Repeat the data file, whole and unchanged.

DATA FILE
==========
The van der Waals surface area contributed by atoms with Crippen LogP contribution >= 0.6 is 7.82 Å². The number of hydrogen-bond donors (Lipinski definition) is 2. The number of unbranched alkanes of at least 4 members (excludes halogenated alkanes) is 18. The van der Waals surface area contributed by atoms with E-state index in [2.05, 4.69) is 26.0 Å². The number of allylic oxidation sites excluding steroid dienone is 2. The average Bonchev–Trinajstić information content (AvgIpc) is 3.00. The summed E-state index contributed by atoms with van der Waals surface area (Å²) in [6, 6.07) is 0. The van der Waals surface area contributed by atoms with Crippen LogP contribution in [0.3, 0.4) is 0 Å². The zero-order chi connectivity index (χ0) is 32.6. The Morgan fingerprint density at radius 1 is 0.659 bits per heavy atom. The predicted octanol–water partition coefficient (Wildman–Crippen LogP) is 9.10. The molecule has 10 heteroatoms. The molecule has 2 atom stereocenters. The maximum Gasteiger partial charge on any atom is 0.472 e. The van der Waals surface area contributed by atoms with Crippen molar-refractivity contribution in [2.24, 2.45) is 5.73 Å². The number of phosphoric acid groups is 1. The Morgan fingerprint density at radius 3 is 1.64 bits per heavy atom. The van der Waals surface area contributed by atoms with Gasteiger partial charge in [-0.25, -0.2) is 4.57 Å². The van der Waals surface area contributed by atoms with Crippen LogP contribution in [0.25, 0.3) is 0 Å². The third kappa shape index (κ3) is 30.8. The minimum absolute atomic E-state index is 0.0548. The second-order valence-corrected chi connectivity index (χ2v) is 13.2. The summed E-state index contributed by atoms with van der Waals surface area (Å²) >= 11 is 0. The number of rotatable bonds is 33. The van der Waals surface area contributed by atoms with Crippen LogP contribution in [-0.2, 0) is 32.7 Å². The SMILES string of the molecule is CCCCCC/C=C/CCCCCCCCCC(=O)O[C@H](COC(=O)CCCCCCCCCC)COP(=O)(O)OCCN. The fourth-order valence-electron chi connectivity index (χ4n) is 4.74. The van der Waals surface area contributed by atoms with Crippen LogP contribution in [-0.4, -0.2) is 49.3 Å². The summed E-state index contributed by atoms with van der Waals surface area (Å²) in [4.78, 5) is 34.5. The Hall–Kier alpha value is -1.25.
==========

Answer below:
The van der Waals surface area contributed by atoms with Crippen LogP contribution >= 0.6 is 7.82 Å². The number of hydrogen-bond donors (Lipinski definition) is 2. The number of unbranched alkanes of at least 4 members (excludes halogenated alkanes) is 18. The van der Waals surface area contributed by atoms with E-state index in [2.05, 4.69) is 26.0 Å². The number of allylic oxidation sites excluding steroid dienone is 2. The average Bonchev–Trinajstić information content (AvgIpc) is 3.00. The summed E-state index contributed by atoms with van der Waals surface area (Å²) in [6, 6.07) is 0. The van der Waals surface area contributed by atoms with Crippen LogP contribution in [0.3, 0.4) is 0 Å². The zero-order chi connectivity index (χ0) is 32.6. The Morgan fingerprint density at radius 1 is 0.659 bits per heavy atom. The predicted octanol–water partition coefficient (Wildman–Crippen LogP) is 9.10. The molecule has 10 heteroatoms. The molecule has 2 atom stereocenters. The maximum Gasteiger partial charge on any atom is 0.472 e. The van der Waals surface area contributed by atoms with Crippen molar-refractivity contribution in [2.24, 2.45) is 5.73 Å². The number of phosphoric acid groups is 1. The Morgan fingerprint density at radius 3 is 1.64 bits per heavy atom. The van der Waals surface area contributed by atoms with Gasteiger partial charge in [-0.25, -0.2) is 4.57 Å². The van der Waals surface area contributed by atoms with Crippen LogP contribution in [0.25, 0.3) is 0 Å². The third kappa shape index (κ3) is 30.8. The minimum absolute atomic E-state index is 0.0548. The second-order valence-corrected chi connectivity index (χ2v) is 13.2. The summed E-state index contributed by atoms with van der Waals surface area (Å²) >= 11 is 0. The number of rotatable bonds is 33. The van der Waals surface area contributed by atoms with Crippen LogP contribution in [-0.2, 0) is 32.7 Å². The SMILES string of the molecule is CCCCCC/C=C/CCCCCCCCCC(=O)O[C@H](COC(=O)CCCCCCCCCC)COP(=O)(O)OCCN. The fourth-order valence-electron chi connectivity index (χ4n) is 4.74. The van der Waals surface area contributed by atoms with Crippen LogP contribution in [-0.4, -0.2) is 49.3 Å². The summed E-state index contributed by atoms with van der Waals surface area (Å²) in [4.78, 5) is 34.5. The Hall–Kier alpha value is -1.25.